Car insurance premiums are still some 2% higher than at the end of 2016, despite falling from their highest ever level during the middle of 2017 when they touched £713.02.
The average quoted Shoparound premium dropped over the last three months of the year by 1.7% to £666.94 (from £678.18 at the end of September).
|But Michael Lloyd, the AA’s insurance director, believes that premiums could rise again during 2018., saying, “Several factors are affecting the yo-yo nature of car insurance premiums.
“Most significant was the decision by the government to review the so-called discount rate that is used to set the amount of compensation received by those suffering injury in a car crash. The rate fell from 2.5% to minus 0.75%, sharply increasing the cost of insurance claims and that in turn led to premium increases.
|Regionally, the North-West is the costliest region to insure a car despite a 1.1% fall in average quoted premiums to £916.18.
This is followed by Northern Ireland which saw a 4.8% fall to £884.65 while London comes third with a 1.4% drop to £833.43.
Scotland remains the cheapest region to insure a car with the average Shoparound quote of £487.11 following a premium fall of 0.9% over the last quarter of 2017.
“Now the Government has recognised that the cut was too much and has agreed to review the rate and that has helped to stop premiums rising further. But as we enter 2018, the reinsurance companies that underpin the consumer insurance sector are increasing rates quite sharply, reacting to the discount rate and that will find its way to the premiums drivers pay.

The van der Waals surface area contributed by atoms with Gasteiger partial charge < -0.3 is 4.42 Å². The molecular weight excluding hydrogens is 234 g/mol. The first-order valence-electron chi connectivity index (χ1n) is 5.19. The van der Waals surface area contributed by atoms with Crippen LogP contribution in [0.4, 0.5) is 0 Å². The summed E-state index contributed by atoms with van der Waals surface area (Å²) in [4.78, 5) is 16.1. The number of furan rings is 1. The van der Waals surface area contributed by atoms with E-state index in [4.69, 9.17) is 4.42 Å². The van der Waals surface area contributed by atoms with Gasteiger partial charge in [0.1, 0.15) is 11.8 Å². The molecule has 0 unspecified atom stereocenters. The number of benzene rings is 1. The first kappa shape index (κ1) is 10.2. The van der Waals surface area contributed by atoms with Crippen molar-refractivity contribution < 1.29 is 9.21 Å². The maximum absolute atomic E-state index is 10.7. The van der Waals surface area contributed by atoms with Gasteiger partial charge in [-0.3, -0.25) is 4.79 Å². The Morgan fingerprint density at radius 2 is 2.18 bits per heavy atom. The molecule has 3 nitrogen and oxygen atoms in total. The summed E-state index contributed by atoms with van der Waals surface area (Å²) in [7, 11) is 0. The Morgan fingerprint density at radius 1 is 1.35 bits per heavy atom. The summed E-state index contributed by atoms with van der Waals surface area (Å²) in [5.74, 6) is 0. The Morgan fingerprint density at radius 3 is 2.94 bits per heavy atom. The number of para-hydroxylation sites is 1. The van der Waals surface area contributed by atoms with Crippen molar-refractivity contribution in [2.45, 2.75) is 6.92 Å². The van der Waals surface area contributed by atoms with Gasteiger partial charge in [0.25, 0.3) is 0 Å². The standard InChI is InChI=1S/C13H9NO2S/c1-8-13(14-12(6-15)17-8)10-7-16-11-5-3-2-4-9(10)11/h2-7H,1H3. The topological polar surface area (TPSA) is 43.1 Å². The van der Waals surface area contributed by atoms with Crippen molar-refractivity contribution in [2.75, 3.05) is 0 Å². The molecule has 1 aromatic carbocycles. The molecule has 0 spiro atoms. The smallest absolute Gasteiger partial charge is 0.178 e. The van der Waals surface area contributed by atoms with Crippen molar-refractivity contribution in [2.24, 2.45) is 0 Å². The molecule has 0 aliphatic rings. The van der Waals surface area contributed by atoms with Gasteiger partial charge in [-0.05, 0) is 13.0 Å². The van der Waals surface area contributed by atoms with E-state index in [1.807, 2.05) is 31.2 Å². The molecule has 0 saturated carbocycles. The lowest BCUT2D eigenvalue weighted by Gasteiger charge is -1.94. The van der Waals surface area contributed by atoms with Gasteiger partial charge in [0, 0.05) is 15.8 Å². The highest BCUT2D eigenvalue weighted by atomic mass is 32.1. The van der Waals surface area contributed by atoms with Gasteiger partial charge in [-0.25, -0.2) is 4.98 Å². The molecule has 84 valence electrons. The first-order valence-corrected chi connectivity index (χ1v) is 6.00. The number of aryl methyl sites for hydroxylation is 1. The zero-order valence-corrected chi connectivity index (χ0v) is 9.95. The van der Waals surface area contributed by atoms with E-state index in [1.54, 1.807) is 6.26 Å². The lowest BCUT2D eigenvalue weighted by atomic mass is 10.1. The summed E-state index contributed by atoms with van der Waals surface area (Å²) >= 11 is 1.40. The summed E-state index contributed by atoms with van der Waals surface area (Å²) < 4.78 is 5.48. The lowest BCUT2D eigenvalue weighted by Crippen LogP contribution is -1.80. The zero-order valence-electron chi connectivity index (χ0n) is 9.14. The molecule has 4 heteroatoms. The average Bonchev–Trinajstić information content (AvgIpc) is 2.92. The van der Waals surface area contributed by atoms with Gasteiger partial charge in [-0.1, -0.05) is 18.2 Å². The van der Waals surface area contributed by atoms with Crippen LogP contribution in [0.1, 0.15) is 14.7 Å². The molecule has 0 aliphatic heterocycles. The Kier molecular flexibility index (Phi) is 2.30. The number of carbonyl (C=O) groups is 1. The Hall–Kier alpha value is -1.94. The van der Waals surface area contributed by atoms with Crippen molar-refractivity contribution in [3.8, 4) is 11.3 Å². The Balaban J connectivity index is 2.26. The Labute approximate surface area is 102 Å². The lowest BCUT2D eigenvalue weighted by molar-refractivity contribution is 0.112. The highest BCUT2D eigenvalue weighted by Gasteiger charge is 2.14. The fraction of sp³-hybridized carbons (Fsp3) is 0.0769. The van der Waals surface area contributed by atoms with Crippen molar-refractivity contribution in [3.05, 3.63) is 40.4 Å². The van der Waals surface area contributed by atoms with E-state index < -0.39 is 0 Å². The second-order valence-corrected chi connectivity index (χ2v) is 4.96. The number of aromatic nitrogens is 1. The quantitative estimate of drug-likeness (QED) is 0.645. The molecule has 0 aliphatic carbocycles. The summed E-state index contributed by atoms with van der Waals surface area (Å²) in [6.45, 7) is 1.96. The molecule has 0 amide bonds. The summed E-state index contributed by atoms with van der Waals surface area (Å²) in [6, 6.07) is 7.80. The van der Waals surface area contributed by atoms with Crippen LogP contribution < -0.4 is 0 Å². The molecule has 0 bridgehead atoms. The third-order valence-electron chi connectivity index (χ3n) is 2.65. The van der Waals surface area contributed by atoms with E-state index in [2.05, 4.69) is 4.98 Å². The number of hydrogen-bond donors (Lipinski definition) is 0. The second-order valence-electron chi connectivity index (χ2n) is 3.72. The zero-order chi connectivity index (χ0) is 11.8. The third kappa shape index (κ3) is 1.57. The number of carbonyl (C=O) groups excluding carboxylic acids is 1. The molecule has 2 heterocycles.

“The insurance market is extremely competitive. Rises could be tempered if the government presses ahead with its planned reforms to curb the whiplash compensation culture and succeed in stopping cold-call law firms who try to persuade people to make claims following a car collision, even if they haven’t been injured.”
Lloyd is also urging the Government to steer clear of any plans to increase Insurance Premium Tax, which doubled from 6% to 12% over just two years.
He concludes: “While car insurance premiums will be under pressure to rise, I think recent comments suggesting they will could be approaching the £1,000 mark by the year end are somewhat pessimistic.”
Young drivers (17-22) continue to pay by far the highest premiums – on average, £1,625.78, down 3.8% higher than the end of September. Young men tend to pay higher premiums than young women reflecting differences in car choice, mileage and occupation.